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CANNES 2019 Directors’ Fortnight

Review: Song Without a Name


- CANNES 2019: Melina León’s film noir tells the story of a mother looking for her kidnapped child in 1980s Peru

Review: Song Without a Name
Pamela Mendoza in Song Without a Name

Peru, 1988. The opening credits of Melina León’s beautiful Song Without a Name [+see also:
film profile
, debuting in the Directors’ Fortnight at Cannes, show newspaper headlines warning of political strife, with the economy spiralling out of control and a growing Marxist threat in the guise of the violent political group Shining Path. This dark period in Peruvian history was in the news recently because of the suicide of former president Alan García Pérez, who shot himself as the police were coming to arrest him on corruption charges related to his second period in power, from 2006-2011.

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This film arrives on the back of a wave of Latin American films looking back at their recent dictatorships, as artists try to grapple with the excesses of power held by the authorities and the disappearance of citizens across the continent. Song Without a Name is one of the most elliptical and stylish of the bunch, although it is so elusive at times that it helps to have a bit of knowledge about Peruvian history before walking in.

The principal protagonist is pregnant Georgina Condori (Pamela Mendoza, excellent), a young indigenous woman from the Andes who has recently moved to Lima with her husband, Leo (Lucio Rojas). They have arrived to go to a clinic offering “free” medical assistance for the birth of their child. It’s an offer that’s too good to be true. Their newborn child is kidnapped, and the film focuses on Georgina’s attempts to find her offspring. The trouble is that the authorities are not interested and are seemingly complicit in the criminal activity. Georgina goes to the police, but they are not interested in helping her.

Her desperate search leads her to the only person who will listen and try to help her: a quiet, maverick journalist named Pedro Campos, who begins an investigation. It’s suggested that Campos has an affinity with outsiders because he himself is leading a double life that, if revealed, would see him face the wrath of the authorities. One can imagine Humphrey Bogart in the role.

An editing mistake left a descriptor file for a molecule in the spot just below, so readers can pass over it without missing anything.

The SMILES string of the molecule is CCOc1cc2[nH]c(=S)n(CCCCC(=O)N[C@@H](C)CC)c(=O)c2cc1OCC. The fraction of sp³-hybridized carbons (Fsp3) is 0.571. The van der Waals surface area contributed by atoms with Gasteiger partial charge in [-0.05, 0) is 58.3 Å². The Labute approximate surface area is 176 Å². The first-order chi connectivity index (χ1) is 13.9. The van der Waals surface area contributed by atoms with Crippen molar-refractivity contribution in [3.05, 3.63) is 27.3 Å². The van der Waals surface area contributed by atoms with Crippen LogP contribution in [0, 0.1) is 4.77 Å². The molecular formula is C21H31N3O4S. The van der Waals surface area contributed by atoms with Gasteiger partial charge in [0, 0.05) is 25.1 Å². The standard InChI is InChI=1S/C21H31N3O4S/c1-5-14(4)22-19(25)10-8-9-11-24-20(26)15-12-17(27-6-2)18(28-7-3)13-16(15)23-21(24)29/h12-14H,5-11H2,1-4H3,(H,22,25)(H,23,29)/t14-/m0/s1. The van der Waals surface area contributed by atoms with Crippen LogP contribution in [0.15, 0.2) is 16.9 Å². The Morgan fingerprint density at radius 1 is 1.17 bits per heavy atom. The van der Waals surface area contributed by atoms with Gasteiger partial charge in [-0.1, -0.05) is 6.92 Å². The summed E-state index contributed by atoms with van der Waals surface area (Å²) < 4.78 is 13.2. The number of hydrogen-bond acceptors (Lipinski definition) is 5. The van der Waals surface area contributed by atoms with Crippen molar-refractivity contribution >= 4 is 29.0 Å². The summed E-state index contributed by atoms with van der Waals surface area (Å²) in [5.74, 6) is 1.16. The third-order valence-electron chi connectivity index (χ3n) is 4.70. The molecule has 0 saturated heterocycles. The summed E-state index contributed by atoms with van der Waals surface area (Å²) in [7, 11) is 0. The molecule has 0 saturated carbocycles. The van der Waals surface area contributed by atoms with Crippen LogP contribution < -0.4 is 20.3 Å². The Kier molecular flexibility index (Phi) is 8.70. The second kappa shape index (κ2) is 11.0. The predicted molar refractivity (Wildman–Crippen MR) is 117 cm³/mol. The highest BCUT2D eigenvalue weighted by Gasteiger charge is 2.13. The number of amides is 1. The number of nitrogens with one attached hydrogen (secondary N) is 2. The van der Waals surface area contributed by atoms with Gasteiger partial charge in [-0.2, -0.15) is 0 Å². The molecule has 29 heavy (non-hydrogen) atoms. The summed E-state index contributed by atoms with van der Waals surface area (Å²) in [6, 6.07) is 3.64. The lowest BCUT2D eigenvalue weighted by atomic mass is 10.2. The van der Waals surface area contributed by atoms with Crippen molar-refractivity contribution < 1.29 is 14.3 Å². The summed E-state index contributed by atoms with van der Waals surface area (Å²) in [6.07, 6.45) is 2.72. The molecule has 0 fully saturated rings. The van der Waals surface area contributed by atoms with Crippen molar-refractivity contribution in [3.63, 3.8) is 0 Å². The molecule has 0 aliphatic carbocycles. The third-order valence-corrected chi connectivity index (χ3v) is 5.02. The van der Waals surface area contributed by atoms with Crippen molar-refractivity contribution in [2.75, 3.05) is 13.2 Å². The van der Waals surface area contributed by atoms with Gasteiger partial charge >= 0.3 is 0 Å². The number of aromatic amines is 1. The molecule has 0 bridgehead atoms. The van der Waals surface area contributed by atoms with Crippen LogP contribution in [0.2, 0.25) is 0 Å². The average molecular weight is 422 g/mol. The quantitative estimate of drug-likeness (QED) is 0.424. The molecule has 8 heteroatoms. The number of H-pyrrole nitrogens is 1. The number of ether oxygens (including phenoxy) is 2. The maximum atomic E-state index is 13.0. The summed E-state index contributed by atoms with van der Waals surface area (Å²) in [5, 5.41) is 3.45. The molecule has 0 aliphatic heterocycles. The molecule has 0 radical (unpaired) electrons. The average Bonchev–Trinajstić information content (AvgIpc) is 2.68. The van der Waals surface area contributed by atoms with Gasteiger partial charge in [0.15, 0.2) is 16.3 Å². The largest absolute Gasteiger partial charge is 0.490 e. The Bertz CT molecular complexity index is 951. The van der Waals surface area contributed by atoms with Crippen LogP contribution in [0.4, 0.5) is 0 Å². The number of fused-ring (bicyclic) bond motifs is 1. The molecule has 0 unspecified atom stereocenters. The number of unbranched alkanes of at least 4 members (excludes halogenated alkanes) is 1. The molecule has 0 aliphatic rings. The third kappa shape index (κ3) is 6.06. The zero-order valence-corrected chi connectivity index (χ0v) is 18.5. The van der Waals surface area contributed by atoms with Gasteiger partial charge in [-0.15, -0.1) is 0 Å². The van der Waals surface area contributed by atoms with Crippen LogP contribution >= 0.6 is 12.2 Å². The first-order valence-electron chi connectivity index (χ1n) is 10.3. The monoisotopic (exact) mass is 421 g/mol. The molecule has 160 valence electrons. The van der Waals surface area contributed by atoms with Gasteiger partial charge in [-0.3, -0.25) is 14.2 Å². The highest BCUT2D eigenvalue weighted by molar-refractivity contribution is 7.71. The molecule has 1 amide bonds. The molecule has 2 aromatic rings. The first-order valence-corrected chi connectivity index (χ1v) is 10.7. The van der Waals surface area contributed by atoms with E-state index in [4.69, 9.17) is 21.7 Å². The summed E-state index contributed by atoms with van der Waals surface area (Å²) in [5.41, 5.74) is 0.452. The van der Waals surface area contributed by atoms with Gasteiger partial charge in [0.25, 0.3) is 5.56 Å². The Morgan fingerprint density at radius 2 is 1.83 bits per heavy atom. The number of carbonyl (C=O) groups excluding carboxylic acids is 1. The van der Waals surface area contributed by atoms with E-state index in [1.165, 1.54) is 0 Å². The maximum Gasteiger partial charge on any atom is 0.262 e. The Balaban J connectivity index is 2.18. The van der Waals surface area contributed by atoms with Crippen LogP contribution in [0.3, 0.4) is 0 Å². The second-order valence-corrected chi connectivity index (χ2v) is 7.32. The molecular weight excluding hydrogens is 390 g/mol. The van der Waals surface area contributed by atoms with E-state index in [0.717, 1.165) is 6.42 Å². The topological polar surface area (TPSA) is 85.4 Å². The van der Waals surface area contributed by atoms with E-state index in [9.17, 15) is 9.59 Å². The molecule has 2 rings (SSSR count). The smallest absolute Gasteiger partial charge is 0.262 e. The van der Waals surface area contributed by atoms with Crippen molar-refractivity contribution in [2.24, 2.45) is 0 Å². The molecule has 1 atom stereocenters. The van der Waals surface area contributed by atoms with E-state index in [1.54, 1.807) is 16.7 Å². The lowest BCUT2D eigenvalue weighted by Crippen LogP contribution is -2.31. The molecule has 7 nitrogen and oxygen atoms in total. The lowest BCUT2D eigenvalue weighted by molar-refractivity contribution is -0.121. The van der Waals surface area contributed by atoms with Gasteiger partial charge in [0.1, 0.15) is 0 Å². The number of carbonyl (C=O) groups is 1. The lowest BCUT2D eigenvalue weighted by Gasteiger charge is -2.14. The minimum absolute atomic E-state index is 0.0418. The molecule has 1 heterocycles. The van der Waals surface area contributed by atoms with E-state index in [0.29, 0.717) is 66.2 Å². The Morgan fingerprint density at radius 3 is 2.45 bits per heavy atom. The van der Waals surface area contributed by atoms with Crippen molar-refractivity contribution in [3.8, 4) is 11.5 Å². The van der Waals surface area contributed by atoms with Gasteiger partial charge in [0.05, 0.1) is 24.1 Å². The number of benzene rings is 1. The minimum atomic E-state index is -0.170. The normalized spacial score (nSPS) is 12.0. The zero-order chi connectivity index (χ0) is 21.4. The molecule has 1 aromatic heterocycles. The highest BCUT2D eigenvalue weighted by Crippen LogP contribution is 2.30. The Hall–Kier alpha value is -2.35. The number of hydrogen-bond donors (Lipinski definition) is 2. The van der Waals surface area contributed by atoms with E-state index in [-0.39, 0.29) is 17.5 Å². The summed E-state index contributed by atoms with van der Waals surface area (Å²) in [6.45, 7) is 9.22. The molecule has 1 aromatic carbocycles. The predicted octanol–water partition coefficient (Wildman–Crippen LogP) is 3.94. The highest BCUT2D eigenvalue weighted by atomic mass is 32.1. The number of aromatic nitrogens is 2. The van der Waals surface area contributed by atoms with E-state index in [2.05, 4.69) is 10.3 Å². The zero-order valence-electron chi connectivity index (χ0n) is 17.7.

The film is dedicated to Ismael León, the director’s father, who in 1981 founded one of the country’s largest newspapers, La República, which featured a first headline about child trafficking, and was involved in the investigation that uncovered the story of children being sold to European and American couples. The movie follows the American tradition of Spotlight and All the President’s Men to show how journalism can be a force for good in the face of state corruption.

It is shot in black and white on a 4:3 frame by cinematographer Inti Briones, a choice that the director said was made to reflect both the TV screens of the period and the fact that newspapers were still being printed in monochrome in that era. The aesthetic also gives the movie the look of a film noir, and that is fitting, as the investigations being conducted by the parents and the journalist are both Kafkaesque, full of dead ends and long, winding roads to nowhere. It is a film about how impossible it is to overcome the obstacles of bureaucracy when you are poor and disenfranchised. As with many film noirs, not everything makes sense, and it shows the world and what is happening, rather than explaining the story in journalistic fashion. It’s a marvellous debut and is surely a strong candidate for the Caméra d’Or.

Song Without a Name was produced by Peru’s La Vida Misma Films. It was co-produced by Peru’s La Mula Producciones, Spain’s MGC and Switzerland’s Bord Cadre Films. US firm Torch Films served as an associate producer. The world sales are handled by Luxbox.

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